Southern California beach colony rejoices over land deal

August 12, 2005

Agreement allows homeowners to purchase land beneath homes

Inman News

After three years of litigation, arbitration and mediation, a settlement has been reached between homeowners in the oceanfront community of Seacliff Beach Colony in Ventura County, Calif., and the land company that owned the property on which their homes were built. The agreement enables homeowners to purchase the property from the land company, Seacliff Land LLC, for a confidential purchase price.

Homeowners did not own the property under their homes, according to a press statement. Instead, they leased the land from Seacliff. Their long-term leases stated that an adjustment to the rental amount would be allowed every four years. If Seacliff and the homeowners did not agree to the rental rate, the amount would be determined by arbitration. From 1983 to the end of 1998, the rental rate adjustment averaged 3.9 percent per year.

"Rates increased substantially for the period between 1999 through 2002. When homeowners complained, Seacliff agreed to a compromise rental increase and said that it was working with a CPA to create a plan to sell its lots to the homeowners," said Leila Noël, law partner with Santa Barbara's Cappello & Noël and who, with partner A. Barry Cappello, represented the homeowners. "The homeowners thought the rental increase would be only temporary until the land was offered to them for sale."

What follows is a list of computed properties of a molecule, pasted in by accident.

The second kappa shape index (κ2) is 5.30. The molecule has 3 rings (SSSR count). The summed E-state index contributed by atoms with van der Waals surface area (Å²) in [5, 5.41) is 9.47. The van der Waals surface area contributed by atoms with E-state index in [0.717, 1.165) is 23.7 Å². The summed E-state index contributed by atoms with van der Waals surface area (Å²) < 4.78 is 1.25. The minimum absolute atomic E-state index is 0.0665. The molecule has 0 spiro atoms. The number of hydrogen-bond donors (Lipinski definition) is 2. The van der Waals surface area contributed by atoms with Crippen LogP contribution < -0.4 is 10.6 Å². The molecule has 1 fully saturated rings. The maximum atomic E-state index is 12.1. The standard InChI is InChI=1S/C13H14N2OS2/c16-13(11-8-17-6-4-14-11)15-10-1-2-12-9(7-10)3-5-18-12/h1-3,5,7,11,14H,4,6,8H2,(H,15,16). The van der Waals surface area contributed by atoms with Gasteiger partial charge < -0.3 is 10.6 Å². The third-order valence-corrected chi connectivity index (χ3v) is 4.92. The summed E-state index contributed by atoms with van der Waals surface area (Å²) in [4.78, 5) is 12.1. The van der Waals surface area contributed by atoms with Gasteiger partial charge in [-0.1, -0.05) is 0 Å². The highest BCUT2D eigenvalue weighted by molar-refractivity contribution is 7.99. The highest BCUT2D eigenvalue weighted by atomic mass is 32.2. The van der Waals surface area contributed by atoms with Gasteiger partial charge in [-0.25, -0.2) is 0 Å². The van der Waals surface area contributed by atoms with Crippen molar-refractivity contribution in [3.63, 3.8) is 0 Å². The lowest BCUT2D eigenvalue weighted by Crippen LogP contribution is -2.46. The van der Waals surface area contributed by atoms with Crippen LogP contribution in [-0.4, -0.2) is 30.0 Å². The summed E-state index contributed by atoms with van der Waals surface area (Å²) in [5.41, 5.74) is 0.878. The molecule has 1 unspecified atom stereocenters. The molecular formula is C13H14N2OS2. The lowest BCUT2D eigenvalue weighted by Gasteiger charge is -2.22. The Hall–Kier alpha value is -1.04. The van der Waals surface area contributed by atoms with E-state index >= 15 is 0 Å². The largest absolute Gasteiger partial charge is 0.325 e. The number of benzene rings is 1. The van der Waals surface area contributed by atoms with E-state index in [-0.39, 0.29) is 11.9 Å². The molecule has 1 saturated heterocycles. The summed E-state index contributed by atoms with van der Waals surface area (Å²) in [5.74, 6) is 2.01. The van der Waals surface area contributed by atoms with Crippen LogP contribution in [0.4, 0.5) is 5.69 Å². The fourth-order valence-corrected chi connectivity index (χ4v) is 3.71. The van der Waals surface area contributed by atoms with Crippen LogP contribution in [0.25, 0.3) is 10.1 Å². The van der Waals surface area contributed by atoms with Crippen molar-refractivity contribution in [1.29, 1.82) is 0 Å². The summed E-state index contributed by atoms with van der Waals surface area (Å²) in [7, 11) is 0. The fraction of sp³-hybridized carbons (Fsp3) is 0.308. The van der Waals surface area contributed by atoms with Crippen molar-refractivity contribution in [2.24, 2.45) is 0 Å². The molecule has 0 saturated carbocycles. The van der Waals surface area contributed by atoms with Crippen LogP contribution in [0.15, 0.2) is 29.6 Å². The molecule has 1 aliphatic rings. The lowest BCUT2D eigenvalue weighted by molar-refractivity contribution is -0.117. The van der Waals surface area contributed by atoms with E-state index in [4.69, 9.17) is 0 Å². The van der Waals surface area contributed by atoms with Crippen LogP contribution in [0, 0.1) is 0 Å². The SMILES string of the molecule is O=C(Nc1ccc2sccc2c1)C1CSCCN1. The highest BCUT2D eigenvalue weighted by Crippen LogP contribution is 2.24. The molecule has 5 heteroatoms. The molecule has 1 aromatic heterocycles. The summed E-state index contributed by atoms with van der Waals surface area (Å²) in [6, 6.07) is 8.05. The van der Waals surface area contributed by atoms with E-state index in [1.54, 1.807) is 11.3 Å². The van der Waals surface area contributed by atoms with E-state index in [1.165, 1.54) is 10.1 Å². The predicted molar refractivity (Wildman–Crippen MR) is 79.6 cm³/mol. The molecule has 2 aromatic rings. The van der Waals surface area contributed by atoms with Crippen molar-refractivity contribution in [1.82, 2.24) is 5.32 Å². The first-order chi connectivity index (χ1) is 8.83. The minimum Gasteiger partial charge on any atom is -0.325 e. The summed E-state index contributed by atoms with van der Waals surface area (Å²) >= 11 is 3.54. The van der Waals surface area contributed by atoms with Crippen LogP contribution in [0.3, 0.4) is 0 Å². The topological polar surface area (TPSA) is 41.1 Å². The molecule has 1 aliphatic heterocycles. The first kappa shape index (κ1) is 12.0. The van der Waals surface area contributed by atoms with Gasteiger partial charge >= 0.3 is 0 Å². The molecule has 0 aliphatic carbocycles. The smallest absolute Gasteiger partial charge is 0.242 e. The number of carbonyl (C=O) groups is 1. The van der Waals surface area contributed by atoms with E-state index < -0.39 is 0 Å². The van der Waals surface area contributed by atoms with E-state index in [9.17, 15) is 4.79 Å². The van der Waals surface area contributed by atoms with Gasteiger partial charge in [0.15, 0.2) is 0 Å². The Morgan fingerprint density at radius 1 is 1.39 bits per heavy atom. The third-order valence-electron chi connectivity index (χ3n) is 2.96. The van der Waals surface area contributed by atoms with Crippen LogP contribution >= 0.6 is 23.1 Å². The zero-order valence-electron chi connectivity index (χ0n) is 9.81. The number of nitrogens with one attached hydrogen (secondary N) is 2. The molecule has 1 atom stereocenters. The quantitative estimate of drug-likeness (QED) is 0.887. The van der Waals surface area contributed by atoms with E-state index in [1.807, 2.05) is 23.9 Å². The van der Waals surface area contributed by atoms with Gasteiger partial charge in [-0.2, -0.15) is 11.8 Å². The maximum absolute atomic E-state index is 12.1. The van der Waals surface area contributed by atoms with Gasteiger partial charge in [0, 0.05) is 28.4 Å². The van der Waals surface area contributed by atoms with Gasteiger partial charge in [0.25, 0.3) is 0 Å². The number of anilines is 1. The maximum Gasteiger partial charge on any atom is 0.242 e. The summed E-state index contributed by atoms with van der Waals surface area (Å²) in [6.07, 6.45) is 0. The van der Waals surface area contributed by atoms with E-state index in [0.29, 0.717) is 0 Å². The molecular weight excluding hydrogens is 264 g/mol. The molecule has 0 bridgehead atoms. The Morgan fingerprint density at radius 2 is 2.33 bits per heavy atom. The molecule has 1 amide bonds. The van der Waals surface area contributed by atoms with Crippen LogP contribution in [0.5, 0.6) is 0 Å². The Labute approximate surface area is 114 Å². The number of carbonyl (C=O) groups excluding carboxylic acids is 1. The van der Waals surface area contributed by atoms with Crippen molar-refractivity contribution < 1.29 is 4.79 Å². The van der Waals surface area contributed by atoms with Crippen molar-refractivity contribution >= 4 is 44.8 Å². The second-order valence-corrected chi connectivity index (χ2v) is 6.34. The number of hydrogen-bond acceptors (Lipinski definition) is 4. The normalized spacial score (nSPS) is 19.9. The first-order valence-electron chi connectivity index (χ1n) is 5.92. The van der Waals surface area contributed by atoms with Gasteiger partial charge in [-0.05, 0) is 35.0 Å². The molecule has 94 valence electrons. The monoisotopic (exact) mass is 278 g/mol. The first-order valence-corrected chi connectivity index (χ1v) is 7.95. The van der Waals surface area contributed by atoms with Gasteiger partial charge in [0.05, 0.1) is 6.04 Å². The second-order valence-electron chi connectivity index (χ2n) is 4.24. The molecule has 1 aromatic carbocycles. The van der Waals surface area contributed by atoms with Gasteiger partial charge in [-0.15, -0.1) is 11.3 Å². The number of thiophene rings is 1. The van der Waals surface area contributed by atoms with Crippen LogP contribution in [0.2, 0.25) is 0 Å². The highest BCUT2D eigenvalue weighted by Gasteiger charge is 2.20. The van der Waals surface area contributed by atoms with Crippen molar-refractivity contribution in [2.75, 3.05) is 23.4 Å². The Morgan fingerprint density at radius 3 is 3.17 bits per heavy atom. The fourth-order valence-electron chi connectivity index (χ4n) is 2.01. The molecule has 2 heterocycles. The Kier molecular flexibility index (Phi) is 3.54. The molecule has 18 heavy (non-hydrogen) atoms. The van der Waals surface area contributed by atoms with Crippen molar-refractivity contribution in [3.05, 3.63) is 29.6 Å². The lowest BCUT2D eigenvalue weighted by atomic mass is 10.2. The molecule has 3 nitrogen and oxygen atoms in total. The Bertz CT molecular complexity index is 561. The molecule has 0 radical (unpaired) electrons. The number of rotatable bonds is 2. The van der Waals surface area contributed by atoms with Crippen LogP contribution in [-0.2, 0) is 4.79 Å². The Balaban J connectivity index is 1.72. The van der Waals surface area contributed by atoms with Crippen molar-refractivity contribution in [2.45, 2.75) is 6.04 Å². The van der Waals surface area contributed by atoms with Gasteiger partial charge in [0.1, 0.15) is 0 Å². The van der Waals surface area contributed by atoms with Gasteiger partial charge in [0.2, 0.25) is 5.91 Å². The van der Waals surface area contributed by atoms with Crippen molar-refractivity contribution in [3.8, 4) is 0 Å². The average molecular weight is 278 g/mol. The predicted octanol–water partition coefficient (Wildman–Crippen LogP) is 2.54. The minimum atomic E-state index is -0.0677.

Instead, after four years without presenting a sales offer, Seacliff allegedly announced a rent increase of nearly 300 percent for virtually all of the homeowners. The homeowners demanded that an arbitration panel review the rent increase, pursuant to the terms of the lease agreements. The arbitration panel issued a ruling that set the rental amounts for that four-year period at a small fraction of Seacliff's proposed increase. "The uncertainty about future rental rate hikes remained, however," Noël said.

In 2002, 49 homeowners, many who built their homes in the 1970s and 1980s, sued Seacliff charging that it unlawfully raised the land leases, making the homes on the property prohibitively expensive and unmarketable. (Alvarez et al v. Seacliff Land LLC, et al, Superior Court, County of Ventura, Case No. CIV217572). "Home values took a hit. No one wanted to buy them became it was obvious Seacliff was looking to drastically increase the monthly land leases. Homeowners were stuck – they couldn't sell and they couldn't afford the increasing land lease costs," Noël said.

Cappello & Noël attorneys defended depositions of every homeowner and deposed Seacliff managers, according to a press statement. "The manager depositions revealed that they consistently made numerous inaccurate and misleading statements to homeowners about future rent hikes and their ability to eventually buy the land under their homes," Noël said. "These damaging depositions and the risk of litigation finally got Seacliff's attention and brought the case to the mediation table."

Seacliff agreed to sell the land to property owners if the homeowners could obtain financing for the sale. Funding was obtained from Wells Fargo and escrow closed on June 2. The value of the 50 beachfront properties, including land and loans, is in excess of $70 million.

"The settlement results were very favorable for the homeowners," Noël said. "The sale price for the land was well below market value. The homeowners are now able to sleep well at night, knowing that they own the land beneath them."

Copyright 2005 Inman News

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